Fiona Fernandez: Neighbourhood watch
Localities with rich histories of their own ought to be documented for future generations, or else Bombay will be remembered by them as just another 'modern' Indian city
As a journalist, it always is double the fun when we stumble or observe other fascinating sights and sounds while in pursuit of the actual story. This is exactly what happened last week while we made our way to a chapter from our growing-up days.
We were in one of original Thane's oldest parts - Cherai. It was nearly a decade since we last trudged around this charming neighbourhood connected by circuitous roads that made even Google Maps go awry.
The boundary walls of St John the Baptist Church and School seem have seen it all, so did some of the low-rises and tiny establishments with quaint sounding names like Joe, Peter Pereira and Piedade. We craned our necks to spot some of the crosses at T-junctions and the odd surviving hedge-lined bungalow or teak-wood lined staircase leading up to a long, wide balcony lined verandah.
There was change sweeping these parts, and it was of the permanent kinds, unfortunately. Apart from these odd nostalgic footnotes, the area was fighting a tough battle to keep its identity and past intact amidst a tornado called commerce and real estate.
The reason we were in Cherai was to meet with historian Dr Fleur D'Souza whose chronicle, Witness, was to be released on June 24, on their patron saint's feast day. While the 110-pager, a well-illustrated tome about the origins of the parish, and Christianity in Thane, offered tremendous insight that wowed history buffs like us, it also shared lesser known information about the evolution of the same parts that were had negotiated, and Thane in general - right from its days as a prosperous port city to establishing its rightful place in Indian and world history. As Bishop Allwyn D'Silva had told us during a chat, it was important to document these historic moments because they often get lost with time, and coming generations miss out and are unaware of what they are sitting on.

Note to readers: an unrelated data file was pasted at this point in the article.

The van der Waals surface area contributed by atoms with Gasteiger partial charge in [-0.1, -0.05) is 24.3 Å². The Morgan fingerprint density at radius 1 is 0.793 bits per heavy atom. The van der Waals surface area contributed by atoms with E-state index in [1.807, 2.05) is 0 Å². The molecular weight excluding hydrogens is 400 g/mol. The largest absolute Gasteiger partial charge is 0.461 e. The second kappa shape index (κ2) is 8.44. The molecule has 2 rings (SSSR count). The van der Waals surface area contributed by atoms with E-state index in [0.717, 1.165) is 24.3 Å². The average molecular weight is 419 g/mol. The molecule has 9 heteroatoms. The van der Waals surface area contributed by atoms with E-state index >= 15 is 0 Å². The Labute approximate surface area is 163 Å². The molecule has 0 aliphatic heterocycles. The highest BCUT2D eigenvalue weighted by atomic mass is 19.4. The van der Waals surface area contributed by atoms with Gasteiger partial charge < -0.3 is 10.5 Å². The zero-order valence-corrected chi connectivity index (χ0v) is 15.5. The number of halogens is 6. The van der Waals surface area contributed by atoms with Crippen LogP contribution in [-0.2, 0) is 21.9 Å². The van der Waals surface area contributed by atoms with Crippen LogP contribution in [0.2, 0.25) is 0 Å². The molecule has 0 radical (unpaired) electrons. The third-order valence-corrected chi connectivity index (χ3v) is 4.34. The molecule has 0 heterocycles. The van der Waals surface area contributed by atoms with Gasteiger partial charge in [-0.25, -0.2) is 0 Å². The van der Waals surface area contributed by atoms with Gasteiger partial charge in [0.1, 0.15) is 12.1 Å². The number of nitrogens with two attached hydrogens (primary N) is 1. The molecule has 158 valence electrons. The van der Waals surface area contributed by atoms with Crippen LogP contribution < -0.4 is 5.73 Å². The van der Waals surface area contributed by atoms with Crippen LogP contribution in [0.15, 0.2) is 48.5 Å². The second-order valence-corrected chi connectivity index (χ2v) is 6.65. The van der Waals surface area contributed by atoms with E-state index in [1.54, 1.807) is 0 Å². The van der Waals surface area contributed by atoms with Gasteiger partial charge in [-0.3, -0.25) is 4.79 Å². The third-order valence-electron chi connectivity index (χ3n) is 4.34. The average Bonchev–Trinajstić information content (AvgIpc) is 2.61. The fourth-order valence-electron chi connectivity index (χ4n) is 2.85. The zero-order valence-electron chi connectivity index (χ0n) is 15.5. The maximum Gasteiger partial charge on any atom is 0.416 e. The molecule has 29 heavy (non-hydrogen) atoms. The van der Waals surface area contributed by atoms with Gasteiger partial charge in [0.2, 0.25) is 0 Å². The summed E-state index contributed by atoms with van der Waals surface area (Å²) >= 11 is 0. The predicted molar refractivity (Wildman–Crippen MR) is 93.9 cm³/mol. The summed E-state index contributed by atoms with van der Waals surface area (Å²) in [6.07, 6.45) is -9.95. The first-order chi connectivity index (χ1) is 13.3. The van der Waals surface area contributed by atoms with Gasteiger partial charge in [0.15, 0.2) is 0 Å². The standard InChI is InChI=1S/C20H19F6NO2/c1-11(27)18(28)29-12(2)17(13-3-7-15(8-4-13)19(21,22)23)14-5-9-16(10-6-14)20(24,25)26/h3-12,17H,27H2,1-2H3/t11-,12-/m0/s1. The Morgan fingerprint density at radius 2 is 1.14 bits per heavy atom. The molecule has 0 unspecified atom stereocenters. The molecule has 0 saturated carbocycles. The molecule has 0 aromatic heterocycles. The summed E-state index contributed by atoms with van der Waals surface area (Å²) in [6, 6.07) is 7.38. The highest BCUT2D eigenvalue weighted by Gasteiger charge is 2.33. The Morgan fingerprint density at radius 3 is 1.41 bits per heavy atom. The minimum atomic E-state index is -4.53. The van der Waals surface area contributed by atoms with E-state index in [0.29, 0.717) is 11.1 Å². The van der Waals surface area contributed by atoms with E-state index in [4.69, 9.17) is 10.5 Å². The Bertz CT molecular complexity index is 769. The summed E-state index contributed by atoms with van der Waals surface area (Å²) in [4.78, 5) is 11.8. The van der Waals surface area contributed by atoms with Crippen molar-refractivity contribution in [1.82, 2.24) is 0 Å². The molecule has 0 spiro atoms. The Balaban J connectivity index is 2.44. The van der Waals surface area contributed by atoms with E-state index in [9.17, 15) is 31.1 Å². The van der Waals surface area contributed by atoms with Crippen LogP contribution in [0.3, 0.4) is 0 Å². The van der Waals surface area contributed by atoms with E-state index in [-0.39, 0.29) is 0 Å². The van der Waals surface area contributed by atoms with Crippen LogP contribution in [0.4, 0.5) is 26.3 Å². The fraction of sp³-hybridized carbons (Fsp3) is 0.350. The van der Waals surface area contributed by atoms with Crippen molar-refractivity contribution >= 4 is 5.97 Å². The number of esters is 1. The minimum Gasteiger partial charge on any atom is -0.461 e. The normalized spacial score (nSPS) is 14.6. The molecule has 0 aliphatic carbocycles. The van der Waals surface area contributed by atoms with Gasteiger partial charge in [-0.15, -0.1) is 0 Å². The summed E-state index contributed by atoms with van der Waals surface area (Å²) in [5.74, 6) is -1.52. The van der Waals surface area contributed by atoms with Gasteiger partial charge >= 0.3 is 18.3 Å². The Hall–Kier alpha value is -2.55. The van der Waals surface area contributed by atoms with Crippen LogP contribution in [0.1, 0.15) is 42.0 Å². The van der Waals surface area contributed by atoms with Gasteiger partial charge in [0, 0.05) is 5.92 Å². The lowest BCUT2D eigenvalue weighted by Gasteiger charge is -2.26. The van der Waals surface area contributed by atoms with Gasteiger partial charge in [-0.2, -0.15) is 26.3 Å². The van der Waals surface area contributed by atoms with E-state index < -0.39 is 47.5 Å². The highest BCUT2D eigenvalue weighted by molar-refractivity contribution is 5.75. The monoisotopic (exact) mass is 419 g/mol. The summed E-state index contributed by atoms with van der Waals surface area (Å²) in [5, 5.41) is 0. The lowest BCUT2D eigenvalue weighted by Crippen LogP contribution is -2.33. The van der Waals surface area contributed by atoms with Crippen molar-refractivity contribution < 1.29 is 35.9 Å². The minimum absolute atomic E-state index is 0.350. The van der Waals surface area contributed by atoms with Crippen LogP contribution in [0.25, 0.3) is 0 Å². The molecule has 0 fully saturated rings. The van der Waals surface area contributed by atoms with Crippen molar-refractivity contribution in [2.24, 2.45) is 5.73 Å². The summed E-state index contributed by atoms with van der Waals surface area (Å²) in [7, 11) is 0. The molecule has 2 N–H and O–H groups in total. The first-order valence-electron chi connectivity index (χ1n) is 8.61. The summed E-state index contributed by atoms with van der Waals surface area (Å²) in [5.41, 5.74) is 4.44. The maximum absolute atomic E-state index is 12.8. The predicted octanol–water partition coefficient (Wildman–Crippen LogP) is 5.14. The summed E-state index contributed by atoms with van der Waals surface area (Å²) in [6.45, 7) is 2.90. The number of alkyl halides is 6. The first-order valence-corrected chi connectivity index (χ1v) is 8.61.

Those words stayed with us. Because all cosmopolitan cities with wonderful pasts are made up of such small pieces of tradition, culture, character and a uniqueness that is truly theirs.
Revisiting Cherai brought back cherished memories, and reminded us of all other such neighbourhoods in Bombay that are on the cusp of shedding their special identities. While some parts like Fort and Colaba, Bhuleshwar and Kalbadevi, Bandra and Santacruz, and Dadar-Matunga, have been documented by historians and experts, the concern is that the other parts of the old city with significant treasures and histories lie untapped, untold, as we speak. And with time, these stand the chance of being phased out for good. This is a critical need of the hour, making such books worth their weight in gold.
Bombay, Mumbai - in whole and in part, its layers and its microcosms - must be documented because that collective being is what gives our city its soul. We sign off in the words of famous Turkish thinker and novelist Mehmet Murat Ildan - 'A soulless city creates soulless people.'
mid-day's Features Editor Fiona Fernandez relishes the city's sights, sounds, smells and stones... wherever the ink and the inclination takes her. She tweets @bombayana Send your feedback to email@example.com
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